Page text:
نتیجه گیری انگلیسی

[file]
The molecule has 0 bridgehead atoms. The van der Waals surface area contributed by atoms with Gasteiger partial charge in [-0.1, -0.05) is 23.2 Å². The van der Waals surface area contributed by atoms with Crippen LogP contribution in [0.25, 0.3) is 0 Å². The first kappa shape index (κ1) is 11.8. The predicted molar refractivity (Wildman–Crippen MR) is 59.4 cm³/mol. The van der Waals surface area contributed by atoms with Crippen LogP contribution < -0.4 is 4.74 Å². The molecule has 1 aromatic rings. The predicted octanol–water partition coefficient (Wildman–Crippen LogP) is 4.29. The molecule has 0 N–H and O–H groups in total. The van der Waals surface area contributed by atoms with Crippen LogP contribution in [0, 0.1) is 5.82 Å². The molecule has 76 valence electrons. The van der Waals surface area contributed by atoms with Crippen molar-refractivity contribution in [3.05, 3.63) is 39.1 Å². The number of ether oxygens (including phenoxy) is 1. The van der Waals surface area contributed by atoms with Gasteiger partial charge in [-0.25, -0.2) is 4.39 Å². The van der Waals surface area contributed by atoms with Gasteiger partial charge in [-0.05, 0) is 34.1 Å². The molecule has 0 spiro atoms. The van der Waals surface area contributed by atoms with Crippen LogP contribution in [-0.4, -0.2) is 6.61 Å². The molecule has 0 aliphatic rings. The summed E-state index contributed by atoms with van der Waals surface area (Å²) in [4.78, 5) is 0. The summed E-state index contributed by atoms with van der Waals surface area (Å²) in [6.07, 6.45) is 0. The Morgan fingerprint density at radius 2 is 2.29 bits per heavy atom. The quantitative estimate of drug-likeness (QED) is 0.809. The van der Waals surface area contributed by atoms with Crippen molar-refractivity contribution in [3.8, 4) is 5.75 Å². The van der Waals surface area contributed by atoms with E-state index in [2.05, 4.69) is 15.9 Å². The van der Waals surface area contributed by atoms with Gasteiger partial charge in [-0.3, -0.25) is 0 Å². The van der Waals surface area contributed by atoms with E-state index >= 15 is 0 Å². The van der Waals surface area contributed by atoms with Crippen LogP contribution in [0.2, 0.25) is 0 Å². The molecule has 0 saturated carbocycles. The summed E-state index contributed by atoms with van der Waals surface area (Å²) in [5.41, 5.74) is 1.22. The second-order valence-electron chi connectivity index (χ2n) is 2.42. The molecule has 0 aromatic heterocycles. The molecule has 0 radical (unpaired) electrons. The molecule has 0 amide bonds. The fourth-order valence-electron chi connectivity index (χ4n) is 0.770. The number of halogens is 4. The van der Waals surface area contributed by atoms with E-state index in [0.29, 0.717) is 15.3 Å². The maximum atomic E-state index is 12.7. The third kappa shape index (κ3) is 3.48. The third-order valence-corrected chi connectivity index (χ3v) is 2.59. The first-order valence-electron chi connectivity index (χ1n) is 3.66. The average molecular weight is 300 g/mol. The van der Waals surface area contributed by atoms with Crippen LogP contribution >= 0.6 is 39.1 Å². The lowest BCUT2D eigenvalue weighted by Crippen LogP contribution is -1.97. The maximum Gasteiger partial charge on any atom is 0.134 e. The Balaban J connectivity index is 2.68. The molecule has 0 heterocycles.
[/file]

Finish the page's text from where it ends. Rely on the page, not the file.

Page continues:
We applied three distinct methods to understand competitive conduct in five different product markets. In addition to demonstrating the applicability of these methods to real market data, our examples highlight certain strengths and weaknesses of each method. The overall results point to the strength of these methods because of the observed consistency. Each method, however has its own strength and weaknesses, and therefore should be used in tandem with the other methods. The current study is not free from several concerns. First, we did not include cost data in our study because we were not able to obtain data on relevant input factor prices for each of the industries we covered. It is possible to estimate unknown marginal costs within both the CV and NNMC frameworks and modeling the cost side explicitly may provide some additional insights. We hope this will be tackled in a related future study. Second, we used a linear demand function in our analysis. It may be argued that other forms of demand function (e.g., nonlinear demand function) are more appropriate for some markets. However, it is very difficult to specify consistent models of nonlinear demand function when they have price as the outcome and quantity as the control variable. For example, if one were to use a logit-type model, one might have to implicitly assume that quantity is not the strategic variable. A linear model is more flexible in this regard. In fact, the linear (or log-linear) type of demand function has been widely accepted in previous research based on its merit of analysis (Bresnahan, 1989 and Rubinovitz, 1993). In this study a linear demand model also provided excellent fit to the data. However, future research efforts with different demand specifications are warranted. Third, each of the markets we study consists of a number of competing brands. However, we focus on sub-markets within each of these markets and consider the two leading brands in each market. The competing firms are assumed to maximize profits from the brand in question and not the entire product line. As it turns out, all the markets we study do in fact have two dominant firms. A fourth, more general concern, is that our models might be subject to the Lucas critique (Van Heerde, Dekimpe, & Putsis, 2005) — firms might change their behavior and not act as they have been found to in the past, if there are changes in the structure of series relevant to decision makers. Any policy recommendations based on our analysis would have to be tempered by this realization. However, according to Van Heerde et al. (2005) the Lucas critique might not be as applicable to structural models such as ours, which focus on short-term decisions.